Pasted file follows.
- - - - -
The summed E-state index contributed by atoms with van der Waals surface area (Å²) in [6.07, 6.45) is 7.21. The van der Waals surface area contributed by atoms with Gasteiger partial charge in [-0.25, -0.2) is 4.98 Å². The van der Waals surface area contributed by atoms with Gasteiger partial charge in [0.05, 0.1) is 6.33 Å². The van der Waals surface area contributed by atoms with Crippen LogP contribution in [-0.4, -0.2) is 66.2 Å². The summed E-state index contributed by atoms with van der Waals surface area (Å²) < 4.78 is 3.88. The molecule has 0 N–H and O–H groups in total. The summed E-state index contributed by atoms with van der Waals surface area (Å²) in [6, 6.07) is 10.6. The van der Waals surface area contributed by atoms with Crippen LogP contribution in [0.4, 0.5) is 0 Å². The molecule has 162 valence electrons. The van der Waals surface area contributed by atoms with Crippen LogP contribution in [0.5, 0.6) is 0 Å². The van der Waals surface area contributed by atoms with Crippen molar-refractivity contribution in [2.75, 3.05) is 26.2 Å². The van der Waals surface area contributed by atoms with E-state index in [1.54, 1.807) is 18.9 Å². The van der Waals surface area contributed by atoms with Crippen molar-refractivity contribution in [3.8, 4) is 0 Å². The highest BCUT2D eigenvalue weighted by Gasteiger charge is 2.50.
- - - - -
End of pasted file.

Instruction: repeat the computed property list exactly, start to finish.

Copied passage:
The summed E-state index contributed by atoms with van der Waals surface area (Å²) in [6.07, 6.45) is 7.21. The van der Waals surface area contributed by atoms with Gasteiger partial charge in [-0.25, -0.2) is 4.98 Å². The van der Waals surface area contributed by atoms with Gasteiger partial charge in [0.05, 0.1) is 6.33 Å². The van der Waals surface area contributed by atoms with Crippen LogP contribution in [-0.4, -0.2) is 66.2 Å². The summed E-state index contributed by atoms with van der Waals surface area (Å²) < 4.78 is 3.88. The molecule has 0 N–H and O–H groups in total. The summed E-state index contributed by atoms with van der Waals surface area (Å²) in [6, 6.07) is 10.6. The van der Waals surface area contributed by atoms with Crippen LogP contribution in [0.4, 0.5) is 0 Å². The molecule has 162 valence electrons. The van der Waals surface area contributed by atoms with Crippen LogP contribution in [0.5, 0.6) is 0 Å². The van der Waals surface area contributed by atoms with Crippen molar-refractivity contribution in [2.75, 3.05) is 26.2 Å². The van der Waals surface area contributed by atoms with E-state index in [1.54, 1.807) is 18.9 Å². The van der Waals surface area contributed by atoms with Crippen molar-refractivity contribution in [3.8, 4) is 0 Å². The highest BCUT2D eigenvalue weighted by Gasteiger charge is 2.50.